In this WebQuest, students determine the extent of the threat to the United States from terrorism, both domestically and internationally.
- Preventing Terrorism on the Home Front
In this lesson plan from CNN, students examine a report by the U.S. Commission on National Security in the 21st Century. They analyze the recommendations of the bipartisan commission and defend or oppose the commission's recommendations.
- Terror on Trial
In this lesson plan from the New York Time Learning Network, students examine the motivations, goals, and actions of terrorist countries.
- What About You?
Teachers might use this short story about aliens to start a classroom discussion about prejudice.
- MidLink Magazine's Resources for Helping Students Deal with Tragedy: Lessons and Curriculum
This page offers links to a variety of lessons.
- Pencil Flag
Have students create their own "remember" pencil flags.
- USA Activities
ABCteach offers activities and other resources. Included: September 11th Bookmarks.
- Teaching 9/11/01: Lesson Plans and Syllabi
Links to lesson plans for all grades, compiled by the Clarke Center for the Interdisciplinary Study of Contemporary Issues (Dickinson College).
- Global Connections: The Middle East
PBS offers a rich collection of background articles, lesson plans, timeline, and other resources, which are indexed to help educators quickly find topics and materials that are most relevant for their classroom needs.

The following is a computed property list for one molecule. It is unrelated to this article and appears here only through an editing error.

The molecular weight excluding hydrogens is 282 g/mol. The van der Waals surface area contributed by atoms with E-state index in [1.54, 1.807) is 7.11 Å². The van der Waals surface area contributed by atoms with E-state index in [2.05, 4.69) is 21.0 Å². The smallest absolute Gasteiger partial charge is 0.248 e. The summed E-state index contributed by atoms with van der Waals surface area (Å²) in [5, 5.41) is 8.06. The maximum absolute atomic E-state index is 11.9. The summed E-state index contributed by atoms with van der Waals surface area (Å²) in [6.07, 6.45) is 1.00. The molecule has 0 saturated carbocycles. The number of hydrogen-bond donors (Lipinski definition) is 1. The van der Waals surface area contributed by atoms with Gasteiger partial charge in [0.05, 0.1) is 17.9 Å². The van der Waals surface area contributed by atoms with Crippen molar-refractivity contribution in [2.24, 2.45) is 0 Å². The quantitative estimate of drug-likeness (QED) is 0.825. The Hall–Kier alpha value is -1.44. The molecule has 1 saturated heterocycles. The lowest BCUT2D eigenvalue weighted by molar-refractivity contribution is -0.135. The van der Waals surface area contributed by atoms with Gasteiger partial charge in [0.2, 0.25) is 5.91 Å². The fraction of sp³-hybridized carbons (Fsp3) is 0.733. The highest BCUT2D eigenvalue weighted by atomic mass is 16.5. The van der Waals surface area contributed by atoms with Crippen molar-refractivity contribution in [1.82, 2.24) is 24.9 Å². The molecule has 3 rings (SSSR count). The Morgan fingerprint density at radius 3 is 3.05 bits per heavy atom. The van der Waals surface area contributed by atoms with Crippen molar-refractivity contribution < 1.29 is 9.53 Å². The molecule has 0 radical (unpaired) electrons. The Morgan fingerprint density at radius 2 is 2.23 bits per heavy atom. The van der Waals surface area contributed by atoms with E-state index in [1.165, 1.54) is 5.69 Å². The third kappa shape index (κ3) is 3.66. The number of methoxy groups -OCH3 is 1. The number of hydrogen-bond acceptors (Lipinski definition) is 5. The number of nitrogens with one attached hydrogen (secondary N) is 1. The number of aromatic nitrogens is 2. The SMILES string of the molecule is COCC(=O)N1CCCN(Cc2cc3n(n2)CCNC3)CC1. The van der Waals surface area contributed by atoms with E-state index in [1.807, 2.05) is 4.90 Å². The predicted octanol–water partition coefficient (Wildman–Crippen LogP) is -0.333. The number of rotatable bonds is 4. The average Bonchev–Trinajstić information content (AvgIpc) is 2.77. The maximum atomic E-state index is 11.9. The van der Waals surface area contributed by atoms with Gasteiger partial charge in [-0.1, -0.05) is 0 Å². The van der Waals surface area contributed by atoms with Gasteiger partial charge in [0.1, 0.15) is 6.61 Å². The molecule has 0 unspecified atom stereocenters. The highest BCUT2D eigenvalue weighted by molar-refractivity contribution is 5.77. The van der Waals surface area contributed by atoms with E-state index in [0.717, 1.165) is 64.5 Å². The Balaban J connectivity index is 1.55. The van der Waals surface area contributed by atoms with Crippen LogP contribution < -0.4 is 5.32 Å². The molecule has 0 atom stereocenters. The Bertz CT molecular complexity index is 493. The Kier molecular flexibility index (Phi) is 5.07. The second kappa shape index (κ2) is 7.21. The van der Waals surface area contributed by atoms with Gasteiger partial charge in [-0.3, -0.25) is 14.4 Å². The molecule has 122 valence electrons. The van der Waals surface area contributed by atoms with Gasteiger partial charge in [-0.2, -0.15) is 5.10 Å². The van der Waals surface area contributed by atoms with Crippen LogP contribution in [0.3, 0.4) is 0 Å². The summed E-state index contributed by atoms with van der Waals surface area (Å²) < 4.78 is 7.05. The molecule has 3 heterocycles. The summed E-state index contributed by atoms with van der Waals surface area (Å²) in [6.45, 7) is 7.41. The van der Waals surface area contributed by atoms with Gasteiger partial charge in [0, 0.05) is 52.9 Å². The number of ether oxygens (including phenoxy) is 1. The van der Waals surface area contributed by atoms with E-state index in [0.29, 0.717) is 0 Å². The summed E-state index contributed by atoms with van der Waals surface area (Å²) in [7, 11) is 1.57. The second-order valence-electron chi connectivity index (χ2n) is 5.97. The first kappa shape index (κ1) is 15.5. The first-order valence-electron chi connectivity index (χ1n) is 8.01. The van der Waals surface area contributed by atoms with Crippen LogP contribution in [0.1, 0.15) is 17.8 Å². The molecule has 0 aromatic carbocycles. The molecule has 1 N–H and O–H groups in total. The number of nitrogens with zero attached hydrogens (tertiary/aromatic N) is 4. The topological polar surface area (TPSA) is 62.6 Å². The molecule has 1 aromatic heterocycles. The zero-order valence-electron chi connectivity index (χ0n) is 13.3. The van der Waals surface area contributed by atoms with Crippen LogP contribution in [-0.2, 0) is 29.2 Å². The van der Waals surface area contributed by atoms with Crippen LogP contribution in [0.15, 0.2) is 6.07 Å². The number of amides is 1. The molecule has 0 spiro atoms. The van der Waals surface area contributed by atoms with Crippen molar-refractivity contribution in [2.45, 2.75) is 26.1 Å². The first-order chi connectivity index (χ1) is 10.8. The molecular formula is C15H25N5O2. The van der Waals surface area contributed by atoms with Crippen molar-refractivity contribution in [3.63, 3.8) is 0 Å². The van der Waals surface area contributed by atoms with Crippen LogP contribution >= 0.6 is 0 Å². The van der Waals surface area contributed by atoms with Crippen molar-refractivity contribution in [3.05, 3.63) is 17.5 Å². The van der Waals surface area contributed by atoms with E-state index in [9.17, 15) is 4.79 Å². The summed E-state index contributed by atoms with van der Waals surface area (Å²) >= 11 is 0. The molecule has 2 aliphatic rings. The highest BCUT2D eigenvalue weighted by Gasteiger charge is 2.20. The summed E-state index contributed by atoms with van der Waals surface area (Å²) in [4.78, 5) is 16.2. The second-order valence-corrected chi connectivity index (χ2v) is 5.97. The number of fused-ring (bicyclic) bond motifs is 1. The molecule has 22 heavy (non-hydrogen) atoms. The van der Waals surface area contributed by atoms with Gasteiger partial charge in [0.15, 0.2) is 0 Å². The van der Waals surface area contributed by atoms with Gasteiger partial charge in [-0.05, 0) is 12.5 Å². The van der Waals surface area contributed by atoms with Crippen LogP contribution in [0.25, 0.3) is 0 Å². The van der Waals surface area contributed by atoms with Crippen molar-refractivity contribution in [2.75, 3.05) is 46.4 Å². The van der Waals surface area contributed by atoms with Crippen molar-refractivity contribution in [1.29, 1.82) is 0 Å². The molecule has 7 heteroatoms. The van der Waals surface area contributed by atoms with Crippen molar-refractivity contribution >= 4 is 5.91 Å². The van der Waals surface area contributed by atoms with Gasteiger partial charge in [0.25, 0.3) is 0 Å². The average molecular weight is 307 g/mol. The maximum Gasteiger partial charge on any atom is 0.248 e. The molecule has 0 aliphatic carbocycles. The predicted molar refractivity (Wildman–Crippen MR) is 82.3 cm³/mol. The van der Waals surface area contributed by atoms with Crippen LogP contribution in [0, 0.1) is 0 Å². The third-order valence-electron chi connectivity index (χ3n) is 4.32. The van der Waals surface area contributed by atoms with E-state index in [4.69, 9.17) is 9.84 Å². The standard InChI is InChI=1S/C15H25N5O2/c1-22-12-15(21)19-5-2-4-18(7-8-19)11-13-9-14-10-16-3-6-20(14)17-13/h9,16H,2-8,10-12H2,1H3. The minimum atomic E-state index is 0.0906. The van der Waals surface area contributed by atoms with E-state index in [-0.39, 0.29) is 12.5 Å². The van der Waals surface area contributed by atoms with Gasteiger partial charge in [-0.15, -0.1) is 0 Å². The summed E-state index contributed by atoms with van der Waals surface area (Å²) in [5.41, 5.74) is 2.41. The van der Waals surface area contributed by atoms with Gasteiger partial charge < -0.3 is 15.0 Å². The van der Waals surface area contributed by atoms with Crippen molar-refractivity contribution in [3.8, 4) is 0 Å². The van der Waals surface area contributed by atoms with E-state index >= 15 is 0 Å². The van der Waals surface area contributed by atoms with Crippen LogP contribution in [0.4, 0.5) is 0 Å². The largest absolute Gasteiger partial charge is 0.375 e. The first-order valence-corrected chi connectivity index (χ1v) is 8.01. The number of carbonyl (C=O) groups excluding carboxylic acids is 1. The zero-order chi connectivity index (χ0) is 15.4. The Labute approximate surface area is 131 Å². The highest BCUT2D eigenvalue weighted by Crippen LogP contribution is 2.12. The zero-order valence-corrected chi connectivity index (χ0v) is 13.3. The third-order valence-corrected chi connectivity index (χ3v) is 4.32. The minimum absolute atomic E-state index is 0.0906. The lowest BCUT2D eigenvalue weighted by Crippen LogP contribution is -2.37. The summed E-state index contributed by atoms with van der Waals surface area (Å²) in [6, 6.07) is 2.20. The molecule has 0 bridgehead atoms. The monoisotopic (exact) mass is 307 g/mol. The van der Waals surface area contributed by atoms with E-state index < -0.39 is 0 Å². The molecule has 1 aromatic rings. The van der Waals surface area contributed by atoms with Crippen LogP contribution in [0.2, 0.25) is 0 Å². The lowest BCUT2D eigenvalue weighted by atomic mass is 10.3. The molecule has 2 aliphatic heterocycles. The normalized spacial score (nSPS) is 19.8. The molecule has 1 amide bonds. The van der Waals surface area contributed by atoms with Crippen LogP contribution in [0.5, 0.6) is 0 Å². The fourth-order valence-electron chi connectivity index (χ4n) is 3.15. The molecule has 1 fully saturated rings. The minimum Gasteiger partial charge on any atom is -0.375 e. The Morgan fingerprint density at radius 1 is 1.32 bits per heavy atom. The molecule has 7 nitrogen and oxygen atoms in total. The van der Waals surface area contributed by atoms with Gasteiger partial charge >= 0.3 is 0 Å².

- United We Stand
Publisher Prentice Hall offers classroom lessons on understanding prejudice and students' responses to the terrorist attacks. (Click on Classroom Lessons and Resources at the bottom of the page.
ADDITIONAL SEPTEMBER 11 RESOURCES
- In the Mix: The New Normal
Resources to accompany a three-episode series of In the Mix, a weekly show for teens.
- Muslim Students in the Classroom
This teacher-created resource explains what Muslims believe and what to expect from the Muslim student.
- Why Is My Loyalty Questioned?
In this student-created Web site, parallels are drawn between how the Japanese were discriminated against in the days after the attack on Pearl Harbor and how the same thing happened to many Arab Americans in the aftermath of September 11.
- America Responds
Resources from PBS.
- Children of September 11
This children's page of the Families of September 11 Web site includes links to resources for teachers.
- September 11 Through Children's Eyes
A student-created Web site. The students visited New York P.S. 89, which is located a block from Ground Zero. The site shares their interviews with students and teachers and more.
- A Brief Illustrated Guide to Understanding Islam, Muslims, and the Koran
This Islamic guide for non-Muslims is rich in information, references, bibliography, and illustrations.
- Life After 9/11
Special reports from the PBS Online News Hour with Jim Lehrer.
- Scholars of Islam and the Tragedy of September 11
This Web page is produced through the cooperation of more than 50 professors of Islamic and Middle Eastern Studies.
- Global Connections
This resource from Boston's PBS station, WGBH, offers a timeline of Middle Eastern history and resources for responding to six big-issue questions.
- America Rebuilds
A resource from PBS that documents the cleanup of the WTC site and planning for the future.
- Why the Towers Fell
This companion Web site to a NOVA (PBS) episode follows a team of forensic engineers during their in-depth investigation of the precise causes of the Twin Towers' collapse.
- Heroes of Ground Zero
This is the companion Web site to a WNET program that presents a candid account of the firefighters in two New York City firehouses as they struggle to cope in the aftermath of the tragedy.